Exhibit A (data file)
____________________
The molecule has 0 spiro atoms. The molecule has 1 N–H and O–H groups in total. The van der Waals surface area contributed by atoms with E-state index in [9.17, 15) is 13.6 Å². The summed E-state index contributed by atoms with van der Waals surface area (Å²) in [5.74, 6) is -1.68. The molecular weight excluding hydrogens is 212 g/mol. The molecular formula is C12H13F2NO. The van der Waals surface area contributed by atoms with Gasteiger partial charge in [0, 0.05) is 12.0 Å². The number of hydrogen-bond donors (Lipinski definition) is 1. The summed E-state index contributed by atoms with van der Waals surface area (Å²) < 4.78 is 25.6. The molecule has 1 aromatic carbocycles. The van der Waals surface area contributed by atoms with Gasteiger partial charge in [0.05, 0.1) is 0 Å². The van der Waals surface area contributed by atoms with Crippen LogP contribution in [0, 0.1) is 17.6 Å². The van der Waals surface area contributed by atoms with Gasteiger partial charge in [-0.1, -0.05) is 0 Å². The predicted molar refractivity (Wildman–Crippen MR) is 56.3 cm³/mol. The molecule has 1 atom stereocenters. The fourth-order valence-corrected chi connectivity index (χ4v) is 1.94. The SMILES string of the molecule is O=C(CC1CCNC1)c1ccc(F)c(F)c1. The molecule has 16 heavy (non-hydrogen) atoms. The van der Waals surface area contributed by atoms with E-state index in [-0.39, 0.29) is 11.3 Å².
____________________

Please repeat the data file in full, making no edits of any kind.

The molecule has 0 spiro atoms. The molecule has 1 N–H and O–H groups in total. The van der Waals surface area contributed by atoms with E-state index in [9.17, 15) is 13.6 Å². The summed E-state index contributed by atoms with van der Waals surface area (Å²) in [5.74, 6) is -1.68. The molecular weight excluding hydrogens is 212 g/mol. The molecular formula is C12H13F2NO. The van der Waals surface area contributed by atoms with Gasteiger partial charge in [0, 0.05) is 12.0 Å². The number of hydrogen-bond donors (Lipinski definition) is 1. The summed E-state index contributed by atoms with van der Waals surface area (Å²) < 4.78 is 25.6. The molecule has 1 aromatic carbocycles. The van der Waals surface area contributed by atoms with Gasteiger partial charge in [0.05, 0.1) is 0 Å². The van der Waals surface area contributed by atoms with Crippen LogP contribution in [0, 0.1) is 17.6 Å². The van der Waals surface area contributed by atoms with Gasteiger partial charge in [-0.1, -0.05) is 0 Å². The predicted molar refractivity (Wildman–Crippen MR) is 56.3 cm³/mol. The molecule has 1 atom stereocenters. The fourth-order valence-corrected chi connectivity index (χ4v) is 1.94. The SMILES string of the molecule is O=C(CC1CCNC1)c1ccc(F)c(F)c1. The molecule has 16 heavy (non-hydrogen) atoms. The van der Waals surface area contributed by atoms with E-state index in [-0.39, 0.29) is 11.3 Å².